Property owners and managers face additional uncertainty from America’s deepening coronavirus crisis, with California issuing a statewide stay-at- home order for its 40 million residents on Thursday night. The new directive adds to mounting pressure on the commercial real estate industry across the U.S., which is already seeing large-scale retail closures, the shuttering of gaming and hospitality destinations, and a steep drop in office and apartment property tours.
Gov. Gavin Newsom’s extraordinary order calls for the Golden State’s residents to remain at home indefinitely, with exceptions for “essential” travel such as visits to grocery stores, banks and laundromats. The order also bans all public events and gatherings and freezes all businesses except in critical sectors, such as energy and emergency services.
“The economic grind-to-a-halt from the lockdowns are unprecedented and will have significant impact on commercial property, especially from a legal standpoint, as force majeure and legal contracts come under scrutiny from all angles as it relates to current in-place cash flow and the viability of all types of customers and businesses that landlords count on,” Michael Knott, U.S. Director of REIT Research at Green Street Advisors, commented to Commercial Property Executive.
“Fundamentals will slow and transactions and financings are both huge question marks right now,” he added. “Risk mitigation and cash preservation will become paramount. There is no playbook for a pandemic-led economic contraction and bringing society to a full stop.”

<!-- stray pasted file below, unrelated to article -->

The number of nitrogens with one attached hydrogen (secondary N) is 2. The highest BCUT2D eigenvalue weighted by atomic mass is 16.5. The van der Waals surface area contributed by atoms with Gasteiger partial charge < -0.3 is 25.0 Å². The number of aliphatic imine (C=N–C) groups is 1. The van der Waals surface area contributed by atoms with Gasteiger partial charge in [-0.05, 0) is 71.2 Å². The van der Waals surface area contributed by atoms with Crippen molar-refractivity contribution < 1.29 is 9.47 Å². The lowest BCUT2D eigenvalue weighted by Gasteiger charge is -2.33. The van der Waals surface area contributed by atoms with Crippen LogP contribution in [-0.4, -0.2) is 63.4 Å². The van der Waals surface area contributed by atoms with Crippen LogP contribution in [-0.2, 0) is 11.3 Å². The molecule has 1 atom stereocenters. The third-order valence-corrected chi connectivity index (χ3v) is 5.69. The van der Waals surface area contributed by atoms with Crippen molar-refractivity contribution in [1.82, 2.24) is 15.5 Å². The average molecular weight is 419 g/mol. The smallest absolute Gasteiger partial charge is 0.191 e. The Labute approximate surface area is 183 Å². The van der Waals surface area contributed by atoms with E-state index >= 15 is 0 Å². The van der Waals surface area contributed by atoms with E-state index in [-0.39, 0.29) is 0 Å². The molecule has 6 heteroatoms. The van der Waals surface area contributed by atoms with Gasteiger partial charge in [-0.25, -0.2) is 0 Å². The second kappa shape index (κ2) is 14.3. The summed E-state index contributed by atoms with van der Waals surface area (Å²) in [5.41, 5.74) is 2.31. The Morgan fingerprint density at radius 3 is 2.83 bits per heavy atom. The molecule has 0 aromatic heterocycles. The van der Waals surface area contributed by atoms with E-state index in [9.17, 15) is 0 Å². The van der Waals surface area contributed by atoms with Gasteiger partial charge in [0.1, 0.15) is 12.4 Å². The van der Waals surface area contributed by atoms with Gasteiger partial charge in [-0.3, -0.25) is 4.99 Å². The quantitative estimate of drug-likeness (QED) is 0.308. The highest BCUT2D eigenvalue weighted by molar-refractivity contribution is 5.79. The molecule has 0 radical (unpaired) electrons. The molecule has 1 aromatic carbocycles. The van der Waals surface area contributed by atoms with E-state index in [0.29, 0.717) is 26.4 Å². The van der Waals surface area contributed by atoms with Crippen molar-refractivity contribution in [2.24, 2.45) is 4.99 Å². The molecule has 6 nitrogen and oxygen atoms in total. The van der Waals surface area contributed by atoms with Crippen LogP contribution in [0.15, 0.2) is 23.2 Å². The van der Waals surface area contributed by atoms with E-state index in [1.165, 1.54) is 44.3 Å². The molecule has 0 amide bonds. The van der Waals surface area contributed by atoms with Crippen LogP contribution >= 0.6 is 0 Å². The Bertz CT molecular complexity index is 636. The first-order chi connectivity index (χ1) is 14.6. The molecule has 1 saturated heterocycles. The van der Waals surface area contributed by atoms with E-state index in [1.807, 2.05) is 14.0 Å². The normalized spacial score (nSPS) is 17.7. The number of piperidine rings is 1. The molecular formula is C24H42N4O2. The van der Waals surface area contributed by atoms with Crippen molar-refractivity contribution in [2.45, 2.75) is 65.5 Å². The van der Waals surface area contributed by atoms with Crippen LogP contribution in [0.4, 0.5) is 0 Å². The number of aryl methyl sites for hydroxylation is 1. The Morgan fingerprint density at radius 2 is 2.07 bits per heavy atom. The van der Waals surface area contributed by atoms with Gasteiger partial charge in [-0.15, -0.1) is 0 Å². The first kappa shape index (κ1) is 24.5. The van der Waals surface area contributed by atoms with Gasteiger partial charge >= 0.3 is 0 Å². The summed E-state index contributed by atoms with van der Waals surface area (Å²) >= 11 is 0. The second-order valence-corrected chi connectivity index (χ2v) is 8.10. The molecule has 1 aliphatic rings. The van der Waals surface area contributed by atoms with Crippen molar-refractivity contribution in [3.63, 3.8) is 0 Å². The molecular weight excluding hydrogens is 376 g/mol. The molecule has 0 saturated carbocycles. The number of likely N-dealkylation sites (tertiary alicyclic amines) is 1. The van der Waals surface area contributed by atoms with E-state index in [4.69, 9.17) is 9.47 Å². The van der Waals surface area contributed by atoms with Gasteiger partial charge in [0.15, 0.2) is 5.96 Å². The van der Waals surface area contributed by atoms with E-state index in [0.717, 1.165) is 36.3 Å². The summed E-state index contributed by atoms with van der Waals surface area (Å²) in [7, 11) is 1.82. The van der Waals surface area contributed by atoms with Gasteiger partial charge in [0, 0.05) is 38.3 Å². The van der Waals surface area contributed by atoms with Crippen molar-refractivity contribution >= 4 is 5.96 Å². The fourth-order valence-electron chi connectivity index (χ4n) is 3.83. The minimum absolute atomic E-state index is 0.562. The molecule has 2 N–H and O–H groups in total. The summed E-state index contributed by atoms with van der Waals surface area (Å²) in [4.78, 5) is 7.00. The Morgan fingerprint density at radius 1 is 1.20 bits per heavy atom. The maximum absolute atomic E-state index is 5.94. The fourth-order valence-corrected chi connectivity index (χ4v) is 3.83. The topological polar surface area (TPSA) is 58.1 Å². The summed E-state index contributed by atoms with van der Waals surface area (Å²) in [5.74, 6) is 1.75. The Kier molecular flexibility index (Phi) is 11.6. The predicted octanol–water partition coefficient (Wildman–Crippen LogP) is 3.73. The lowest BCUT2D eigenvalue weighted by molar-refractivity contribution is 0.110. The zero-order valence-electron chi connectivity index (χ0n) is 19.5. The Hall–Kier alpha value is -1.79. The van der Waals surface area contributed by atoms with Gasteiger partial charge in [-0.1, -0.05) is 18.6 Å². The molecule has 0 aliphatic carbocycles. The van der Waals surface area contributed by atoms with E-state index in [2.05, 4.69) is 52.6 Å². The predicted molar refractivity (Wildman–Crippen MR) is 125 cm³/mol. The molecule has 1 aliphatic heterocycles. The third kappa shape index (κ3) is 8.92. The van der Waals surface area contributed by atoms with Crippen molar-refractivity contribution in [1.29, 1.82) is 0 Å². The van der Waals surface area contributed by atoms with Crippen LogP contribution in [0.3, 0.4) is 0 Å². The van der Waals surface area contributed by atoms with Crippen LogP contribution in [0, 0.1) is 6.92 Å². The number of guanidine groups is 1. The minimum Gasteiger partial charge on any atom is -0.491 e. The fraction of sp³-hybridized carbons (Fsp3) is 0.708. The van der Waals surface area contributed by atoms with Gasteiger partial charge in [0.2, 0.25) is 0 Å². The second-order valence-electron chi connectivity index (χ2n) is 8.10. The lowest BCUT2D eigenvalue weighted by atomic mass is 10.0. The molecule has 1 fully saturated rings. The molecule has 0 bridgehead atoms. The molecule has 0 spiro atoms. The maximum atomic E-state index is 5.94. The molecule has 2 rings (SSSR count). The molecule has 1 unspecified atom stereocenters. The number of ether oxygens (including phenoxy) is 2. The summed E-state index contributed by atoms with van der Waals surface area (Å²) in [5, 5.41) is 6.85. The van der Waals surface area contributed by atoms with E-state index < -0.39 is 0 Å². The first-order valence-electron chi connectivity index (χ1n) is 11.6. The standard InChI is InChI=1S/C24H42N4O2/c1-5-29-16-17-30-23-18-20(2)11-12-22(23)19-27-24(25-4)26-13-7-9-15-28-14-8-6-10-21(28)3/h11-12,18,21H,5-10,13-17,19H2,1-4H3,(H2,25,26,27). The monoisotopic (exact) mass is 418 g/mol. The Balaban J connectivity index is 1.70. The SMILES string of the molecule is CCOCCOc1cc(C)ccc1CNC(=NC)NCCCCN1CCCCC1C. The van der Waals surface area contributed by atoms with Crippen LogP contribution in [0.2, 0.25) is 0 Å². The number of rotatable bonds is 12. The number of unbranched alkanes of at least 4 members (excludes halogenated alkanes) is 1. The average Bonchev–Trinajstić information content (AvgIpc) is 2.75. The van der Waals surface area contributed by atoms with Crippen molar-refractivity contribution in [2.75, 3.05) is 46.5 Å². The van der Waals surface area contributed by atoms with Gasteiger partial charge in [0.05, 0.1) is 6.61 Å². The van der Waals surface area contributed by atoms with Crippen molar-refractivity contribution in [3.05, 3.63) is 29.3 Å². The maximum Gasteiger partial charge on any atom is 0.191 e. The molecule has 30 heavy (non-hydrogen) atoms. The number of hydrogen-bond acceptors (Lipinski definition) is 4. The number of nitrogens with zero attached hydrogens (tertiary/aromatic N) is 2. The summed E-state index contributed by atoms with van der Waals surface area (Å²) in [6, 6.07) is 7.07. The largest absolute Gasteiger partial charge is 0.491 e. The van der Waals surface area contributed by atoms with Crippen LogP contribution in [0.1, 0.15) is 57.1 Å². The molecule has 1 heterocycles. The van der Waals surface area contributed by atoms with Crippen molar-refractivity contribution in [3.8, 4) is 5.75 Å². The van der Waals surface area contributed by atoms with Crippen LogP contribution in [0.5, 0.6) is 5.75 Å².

Hotels hard hit
Within the real estate industry, hotel and retail properties are among the assets most exposed to a sweeping halt on discretionary travel and business in the most populous state in America.
Data analytics firm STR reported on Friday that the U.S. hospitality market’s revenue per room available (RevPAR) plunged by 32.5 percent for the week of March 8-14 compared to the same period last year, as occupancy dropped by 24.4 percent. The San Francisco and San Mateo, Calif., market witnessed the week’s second-largest drop in RevPAR, at 63.3 percent, and the second-steepest occupancy decrease at 51.6 percent.
Nationwide, hotels catering to meetings and group business experienced the sharpest performance declines, driven by a flurry of event cancellations and government restrictions on the size of gatherings, STR found.
“There has truly been a complete flight of capital” from the U.S. hospitality sector, noted Willy Walker, chairman & CEO of commercial real estate finance firm Walker & Dunlop, in a webcast on Wednesday. “There is nobody right now quoting on a hospitality deal, and it would be my expectation that we see defaults coming in in the hospitality space as debt service starts to take over there.”
Apartment landlords may have less to fear from a protracted shelter-in-place order than their counterparts in the hospitality, retail, and office sectors. “Multifamily is still extremely active,” Walker observed.
“There is still plenty of liquidity in the multifamily space, and there is a high volume of deals being processed, both from a lending standpoint and an investment sales standpoint.”